Open conversations among teams is critical, said Derek E. Weeks, vice president of Sonatype, an open-source governance platform maker. Those conversations need to be about why new features and capabilities are being introduced into an organization's software. Are we trying to attract new customers? Are we catering to the installed base? Are we serving an internal customer? Are we developing something because it's cool?

"Something can be really cool, but if it doesn't grow the business or protect the installed base or make the company more competitive, then what good is it? That's where the open conversations between the groups can minimize friction in the organization."
Derek E. Weeks

Trust is also important for building a culture fertile for DevOps, said Jim Mercer, research director for the DevOps solutions practice at IDC.

"There has to be a feeling of collaboration between groups without team silos. A lot of DevOps is breaking down those barriers."
Jim Mercer

A lot of DevOps is aligning with the business, too, so you need to break down the walls around the business, as well, he said.

Deliver a phased modernization approach for hyper-agile application architectures

A "big bang" introduction can be risky and will likely produce undesirable results, IDC reported. DevOps Determined organizations phase in change over time as they scale their transformation efforts and modernize their legacy applications to work in the cloud.

"DevOps is about change management, bringing new ways to work within an organization. Change management efforts that work best are more gradual in nature."

People need to understand new processes and build the "right muscle memory around it, and that takes time," Weeks said.

"If you go in one day and say, 'We're doing DevOps today,' people are going to freak out."

Focus on unified automation

Automation and shared tooling are essential ingredients for successful DevOps, the report explained. Moreover, automation will be even more important in the future, when artificial intelligence is integrated into your DevOps processes.

DevOps Determined organizations are twice as likely to have an "automate everything" attitude and use automation tools across their development and operations teams, with agile adoption for continuous iterations, the report concluded. The most mature organizations use multi-cloud technologies for integrated process automation, and combine it with predictive analytics, it added.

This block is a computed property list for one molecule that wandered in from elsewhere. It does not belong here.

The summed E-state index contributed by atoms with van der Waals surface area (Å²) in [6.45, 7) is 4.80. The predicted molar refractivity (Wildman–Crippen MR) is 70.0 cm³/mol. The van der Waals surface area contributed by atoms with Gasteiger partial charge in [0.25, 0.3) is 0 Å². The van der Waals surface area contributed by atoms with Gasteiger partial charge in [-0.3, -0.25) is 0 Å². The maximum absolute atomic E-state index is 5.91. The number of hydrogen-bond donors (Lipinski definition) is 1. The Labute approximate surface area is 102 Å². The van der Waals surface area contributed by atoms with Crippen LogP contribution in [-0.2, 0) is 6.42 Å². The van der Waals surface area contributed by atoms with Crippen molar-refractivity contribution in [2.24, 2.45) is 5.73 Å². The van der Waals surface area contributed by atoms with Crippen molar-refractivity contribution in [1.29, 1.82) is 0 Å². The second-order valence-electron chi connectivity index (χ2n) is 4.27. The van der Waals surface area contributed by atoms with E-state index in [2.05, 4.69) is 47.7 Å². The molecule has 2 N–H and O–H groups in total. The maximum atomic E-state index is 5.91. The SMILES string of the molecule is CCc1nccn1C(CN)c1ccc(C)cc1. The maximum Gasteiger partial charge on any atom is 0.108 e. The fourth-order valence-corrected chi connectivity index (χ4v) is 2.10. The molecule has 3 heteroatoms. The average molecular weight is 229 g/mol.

DevOps focuses on looking at a value stream of work and eliminating waste, Sonatype's Weeks said.

"If some of that waste in the value stream is the time it takes to get things done, then you can eliminate or reduce waste by automating manual processes."

DevOps is also about speed, and automation is the fastest way to get that speed, IDC's Mercer said.

Chris McFee, the DevOps evangelist at KeyBank, said automation can also contribute to another aspect of DevOps: fast feedback.

"You'll want to embark on automation early because you can get a pretty significant lift for your feedback. A developer can get near-immediate feedback as to whether or not anything broke during a coding cycle."
Chris McFee

What's more, both staff and processes can benefit from automation, said Jayne Groll, CEO of the DevOps Institute, an association for DevOps professionals. 

"The perception is wrong that you can bring in a bunch of open-source tools and magically you've got DevOps."
Jayne Groll

But automating what was previously manual frees people up to do what they do well, "which is critical thinking," she said, and it creates consistency so a quality product is being sent into production.

Develop cohesion across the business and IT

Cohesion requires that executive leadership in both the business and IT act and communicate as one entity. DevOps Determined organizations have strong business leadership teams that focus on optimizing the budgeting process, the report said.